"Connection: Close\r\n\r\n";
   fwrite($fp,$out);
   $response = fgets($fp);
   return chop($response);
}

if (!$argv[1])
	die("usage: $ php robotscan.php <host>\n   eg: $ php robotscan.php www.google.com\n");

$host = preg_replace("/\/$/", "", $argv[1]);
$target_url = $argv[1] . "/robots.txt";

$filters = array("/[ ]?Allow:[ ]?/",
                 "/[ ]?Disallow:[ ]?/",
                 "/[ ]?Sitemap:.*/",
                 "/[ ]?Request-rate:.*/",
                 "/[ ]?Crawl-delay:.*/",
                 "/[ ]?Visit-time:.*/",
                 "/.*[$*].*/",
                 "/User-agent: .*/",
                 "/#+.*/");

echo "[+] Getting robots.txt content\n";

$ch = curl_init();
curl_setopt($ch, CURLOPT_URL, "{$argv[1]}/robots.txt");
curl_setopt($ch, CURLOPT_RETURNTRANSFER,true);
$robots = curl_exec($ch);

if(!$robots)
{
	$httpStatus = httpstatus($host, "robots.txt");
	if(preg_match("/200 OK/", $httpStatus))
		die("[-] robots.txt exists but seems empty\n");
	else
		die("[-] {$httpStatus}\n");
}
elseif(preg_match("/([\<])([^\>]+)*([\>])/i", $robots))
	die("[-] robots.txt is incorrectly formatted (html?)\n");
else
{
	$robots = preg_replace($filters, "", $robots);
	$robots = preg_replace("/(^[\r\n]*|[\r\n]+)[\s\t]*[\r\n]+/", "\n", $robots);
	$arr = explode("\n", $robots);

	foreach($arr as $loc)
		printf("[+] %s: %s\n", "{$host}{$loc}: ", httpstatus($host, $loc));
}

0day Full disclosure: American Express

Wednesday, October 5th, 2011

When somebody voluntarily contacts a company and repeatedly mentions words like “security vulnerability” and “hacker” one would think the company would act as quickly as possible. At least all of the companies that I’ve been in touch with regarding security issues have. This time the experience streak changed drastically. To my great surprise American Express doesn’t allow anybody to contact them. Instead, you’re sent through their ten-year-old copyright noticed website’s first line support jungle to be attacked with questions ensuring that you’re a paying customer. If you’re not then you might as well not bother, unless you feel like speaking technical advanced 0day vulnerabilities with incompetent support personnel either through Twitter direct messages or phone. They will leave you no option of contacting them in a manner that circumvents any theoretical possibility they may have of boosting sales numbers.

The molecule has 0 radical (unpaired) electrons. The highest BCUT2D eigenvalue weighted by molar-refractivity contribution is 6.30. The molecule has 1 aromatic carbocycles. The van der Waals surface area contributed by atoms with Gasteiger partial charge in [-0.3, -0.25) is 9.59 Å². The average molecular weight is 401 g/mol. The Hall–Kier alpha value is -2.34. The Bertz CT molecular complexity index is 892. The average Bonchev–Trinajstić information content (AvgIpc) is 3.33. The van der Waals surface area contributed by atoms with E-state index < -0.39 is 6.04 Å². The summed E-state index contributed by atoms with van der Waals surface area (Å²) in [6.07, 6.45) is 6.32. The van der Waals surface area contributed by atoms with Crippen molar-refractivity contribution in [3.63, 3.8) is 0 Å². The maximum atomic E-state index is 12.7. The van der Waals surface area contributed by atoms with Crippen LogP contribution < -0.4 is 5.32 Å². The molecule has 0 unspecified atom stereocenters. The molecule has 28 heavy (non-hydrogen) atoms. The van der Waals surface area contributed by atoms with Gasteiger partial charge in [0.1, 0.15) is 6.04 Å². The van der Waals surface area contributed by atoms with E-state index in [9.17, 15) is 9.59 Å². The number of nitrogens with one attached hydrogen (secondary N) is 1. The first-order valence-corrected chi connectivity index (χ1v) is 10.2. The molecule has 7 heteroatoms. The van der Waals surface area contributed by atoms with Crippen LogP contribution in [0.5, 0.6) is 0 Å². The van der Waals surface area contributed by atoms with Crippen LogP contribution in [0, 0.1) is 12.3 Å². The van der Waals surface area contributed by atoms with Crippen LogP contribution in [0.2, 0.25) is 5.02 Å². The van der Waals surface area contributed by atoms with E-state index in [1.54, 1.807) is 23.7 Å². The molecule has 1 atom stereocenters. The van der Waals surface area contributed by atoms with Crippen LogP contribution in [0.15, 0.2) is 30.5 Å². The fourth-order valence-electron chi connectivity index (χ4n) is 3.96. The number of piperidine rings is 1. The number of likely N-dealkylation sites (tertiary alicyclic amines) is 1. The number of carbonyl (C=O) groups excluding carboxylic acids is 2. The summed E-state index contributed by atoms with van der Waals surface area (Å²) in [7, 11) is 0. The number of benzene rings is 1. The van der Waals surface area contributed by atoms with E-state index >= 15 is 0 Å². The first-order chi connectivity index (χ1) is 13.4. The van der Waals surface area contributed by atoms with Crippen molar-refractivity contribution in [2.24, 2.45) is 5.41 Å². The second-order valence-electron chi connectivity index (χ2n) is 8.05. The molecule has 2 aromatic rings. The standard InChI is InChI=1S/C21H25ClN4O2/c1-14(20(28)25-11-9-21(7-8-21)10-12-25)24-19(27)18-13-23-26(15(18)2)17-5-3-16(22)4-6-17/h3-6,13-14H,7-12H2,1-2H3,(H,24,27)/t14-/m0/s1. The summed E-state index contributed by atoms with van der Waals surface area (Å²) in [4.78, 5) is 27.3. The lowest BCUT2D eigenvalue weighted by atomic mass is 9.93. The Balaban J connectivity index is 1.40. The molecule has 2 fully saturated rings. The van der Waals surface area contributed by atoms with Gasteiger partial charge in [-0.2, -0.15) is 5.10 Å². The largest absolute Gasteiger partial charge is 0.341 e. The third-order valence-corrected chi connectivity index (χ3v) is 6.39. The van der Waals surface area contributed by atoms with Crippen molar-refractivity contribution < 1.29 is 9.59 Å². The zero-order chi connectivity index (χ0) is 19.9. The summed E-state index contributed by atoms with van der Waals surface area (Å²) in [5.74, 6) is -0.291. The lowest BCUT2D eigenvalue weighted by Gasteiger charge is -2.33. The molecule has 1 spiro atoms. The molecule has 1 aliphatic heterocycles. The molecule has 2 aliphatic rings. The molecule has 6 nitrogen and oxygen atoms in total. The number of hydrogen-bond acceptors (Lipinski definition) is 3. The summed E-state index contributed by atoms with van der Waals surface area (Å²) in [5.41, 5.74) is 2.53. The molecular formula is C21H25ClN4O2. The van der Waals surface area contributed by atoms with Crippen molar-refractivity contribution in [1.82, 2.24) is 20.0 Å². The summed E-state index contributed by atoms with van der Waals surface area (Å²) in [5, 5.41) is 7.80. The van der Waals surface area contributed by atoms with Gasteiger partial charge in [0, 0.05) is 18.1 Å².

The only acceptable contact methods that I found on their site were telephone, fax or physical mail to some typoed country called Swerige. I figured none of them were suitable for 0day reports and decided to turn to Twitter and ask for an e-mail address or some other modern protocol.

AMEX Tweet conversation

With the pesky, but relevantly necessary, introduction out of the way: let’s focus on the concrete security disclosure. A little “oops” that one of the developers left behind unprotected breaches many parts of American Express’ security in one hit, one might say that this mistake is a multikill. On https://www.americanexpress.com/us/admin/ you’ll find the following admin panel:

The left column is a list of, what the American Express developers call “heroes”, for the current period. (Most people call them “news”.) The list is downloadable as a CSV file and the contents are completely harmless:

"ID","Status","Type","Description","Path"
"10026","Inactive","In Development","NN105 - Brand - JD Power 5 Year Win Midas","/us/heroes/10026-Brand-JDPower5thYearMidas/hero.html"
"10025","Inactive","In Development","NN135 - Brand - Vente Privee","/us/heroes/10025-Brand-VentePrivee/hero.html"
"10022","Active","Prospect & Cardmember","NM280 - Travel - MIDAS Help Is On the Way","/us/heroes/10022-Travel-HelpIsOnTheWay/hero.html"
"10021","Active","Prospect & Cardmember","NM207 - Travel - Travel Pier Sept 2011","/us/heroes/10021-Travel-TravelPierSept2011/hero.html"
"10020","Active","Prospect & Cardmember","NL986 - Brand - JD Power 5 Year Win","/us/heroes/10020-Brand-JDPower5thYear/hero.html"
"10018","Active","Prospect & Cardmember","NL872 - OPEN - Business Rewards Gold","/us/heroes/10018-OPEN-BusinessRewardsGold/hero.html"
"10014","Active","Prospect & Cardmember","Brand - AMEX Facebook Sync","/us/heroes/10014-Brand-FacebookSync/hero.html"